And thats the reason there is a lost generation of dancers in this town folks, as many of the bright young things, with dreams and stars in there eyes, who entered through the doors of Mad Dr Fandangos Dance studio . . . . Were never seen again!
Although there is a sad shambling figure who frequents the park benches and hangs with the street drinkers, who occasionally breaks out in to spasms of modern tap, before running screaming in to the shadows, amongst her screams you can just make out the words . . It was the Fandango . . It was the Fandango!
They have now turned the place into some sort of wine bar. Which could possibly be deemed as worse 😀
Quickie post from t’other days blunderings. The Row of Martello towers from Shingle Street in the north to East Lane Bawdsey in the south. The little structure in front of the furthest martello, East Lane, is the Gunnery Observation tower from the last post.
Got around to a bit of processing after busyness and some sillyness and some crunchyness. Took a trip back out to Bawdsey as there is so much to poke around in out there. I had another good nose about East Lane with all its coastal defences both modern and old. Then a trundle around Bawdsey church and met an interesting character and learnt some of that there local history stuff. And then mosied on up to that thar Shingle street for a different perspective on the Martello towers of the area. All in all an excellent day and lots for Mr Nikon to be gettin on with.
I love the old WWII Gunnery observation tower situated in east Lane. It looks really grumpy, it wanted to be a Martello tower, but they ran out of curves. The top image shows the different generations of defences built up in the area over the years. In front and slightly south of it (there is actually a road running between them) can be seen a cylindrical WWI pillbox, and then to the north in the distance can be seen three Napoleonic Martello towers up as far as Shingle Street.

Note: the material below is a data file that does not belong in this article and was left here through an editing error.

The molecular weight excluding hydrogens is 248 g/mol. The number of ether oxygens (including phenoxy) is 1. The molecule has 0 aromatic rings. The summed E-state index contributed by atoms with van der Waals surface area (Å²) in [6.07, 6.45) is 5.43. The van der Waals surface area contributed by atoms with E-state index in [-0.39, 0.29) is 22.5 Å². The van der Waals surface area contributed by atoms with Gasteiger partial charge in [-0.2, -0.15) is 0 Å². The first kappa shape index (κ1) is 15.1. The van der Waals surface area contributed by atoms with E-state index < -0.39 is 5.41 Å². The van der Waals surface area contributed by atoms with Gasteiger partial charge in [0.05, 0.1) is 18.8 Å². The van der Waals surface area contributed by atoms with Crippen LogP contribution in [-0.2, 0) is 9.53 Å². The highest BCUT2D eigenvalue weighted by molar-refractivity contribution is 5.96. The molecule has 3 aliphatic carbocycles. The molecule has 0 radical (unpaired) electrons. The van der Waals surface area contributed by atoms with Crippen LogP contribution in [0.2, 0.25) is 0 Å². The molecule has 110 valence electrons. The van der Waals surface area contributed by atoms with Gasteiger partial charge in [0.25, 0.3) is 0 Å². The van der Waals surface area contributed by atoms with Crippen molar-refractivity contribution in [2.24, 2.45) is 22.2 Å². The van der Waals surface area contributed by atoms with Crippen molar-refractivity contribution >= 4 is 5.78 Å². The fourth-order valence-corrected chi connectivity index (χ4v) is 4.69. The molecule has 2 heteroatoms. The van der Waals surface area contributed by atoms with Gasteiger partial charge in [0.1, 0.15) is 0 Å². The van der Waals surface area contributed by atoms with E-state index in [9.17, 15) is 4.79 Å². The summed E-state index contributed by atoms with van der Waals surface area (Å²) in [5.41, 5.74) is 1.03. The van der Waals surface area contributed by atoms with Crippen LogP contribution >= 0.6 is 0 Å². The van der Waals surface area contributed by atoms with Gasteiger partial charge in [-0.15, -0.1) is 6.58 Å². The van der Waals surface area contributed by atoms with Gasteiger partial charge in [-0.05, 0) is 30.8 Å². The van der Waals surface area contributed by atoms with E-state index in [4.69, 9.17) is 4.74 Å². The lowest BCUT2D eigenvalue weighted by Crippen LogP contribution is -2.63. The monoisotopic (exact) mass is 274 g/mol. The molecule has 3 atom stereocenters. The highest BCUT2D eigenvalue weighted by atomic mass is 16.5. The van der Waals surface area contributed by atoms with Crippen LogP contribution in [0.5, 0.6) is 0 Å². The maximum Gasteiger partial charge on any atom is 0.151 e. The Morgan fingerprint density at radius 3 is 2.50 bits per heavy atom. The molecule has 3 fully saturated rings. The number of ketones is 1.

The next image is taken from inside the concrete encasement of the actual gun battery. That there wet sea stuff is behind me.
You can still gain access to the interior of the tower, it has three floors, the external steps take you to the first floor where I took the north and south images. The ground floor is partially flooded so I gave it a miss. Couldn’t be Arsed, fair weather photographer me 🙂 To the North across the man made meres can be seen the line of Martello towers
And to the South can be seen Bawdsey Martello, which has been done up all nice and cosy and is inhabited.
The first thing that you notice when entering the tower is the poem on stenciled on to the far wall. After a bit of that Goggling malarky on the inteweb thingy I found out that it was part of an installation art project by artist Bettina Furnee details of which can be found Here, Prisoner of War . Its worth visiting as the text that she used, sadly no longer there, was based on the spoken memories of locals who lived in the area during the war. Some of them made me laugh out aloud.
At the end of the war the area was used as a prisoner of war camp and I its main job done the tower became part of that.
I would have had these images up and running sooner, but I had a funny old day yesterday. I went to help a mate out doing some of that there gardening work. This basically entailed me zooming around on a sit on mower all day and having great fun making whooping noises, leaping small gullies and generally having the time of my life.I can now add this to the list of things that I have always wanted to do, and done 🙂 It may nor seem that big a deal, and I have in the past driven much larger scarier bits of kit, cut down trees, jumped out of aircraft, blown up stuff etc etc. But until yesterday had never driven a ride on mower. So I was pretty chuffed.
The general feeling of Chuffedness lasted until about the time I backed my car in to the mini skip that I had failed to notice, in my defence I was trying to avoid several trees and a slightly mad Great dane at the time, and the skip remained un noticed until the the car made alsorts of hitting a skip noises. HoHum! Spent the rest of the day organising insurance, replacement car and stiffling the laughter of my friends. I must say though that my mate Sally seemed to have rather too much fun attempting to release the hatchback of my car from the skip, using claw hammers, heavy duty chisels, and a bloody great crow bar! That’ll teach me to Skip over the details . . . .
However! I shall return later with more Bawdseyness and some Shingly Streetness from the previous days photographic Blundering
No one likes to be interrupted, with this in mind the Govt of the time threw up 103 Martello Towers around the south and east coasts of England from 1804 to about 1812. “KEEP OUT!” and “GETORFFMOILAND!” Big Stylee 🙂
I like a good old trundle around the local coastal defences, they kind of give off a grumpy solidness which I can relate to. I want one!
Times change but sometimes intent does not. A couple of hundred yards from the Napoleonic Martello Tower situated at east lane Bawdsey in Suffolk there is a WWII shore defence system built 140 years later. Same purpose different foe.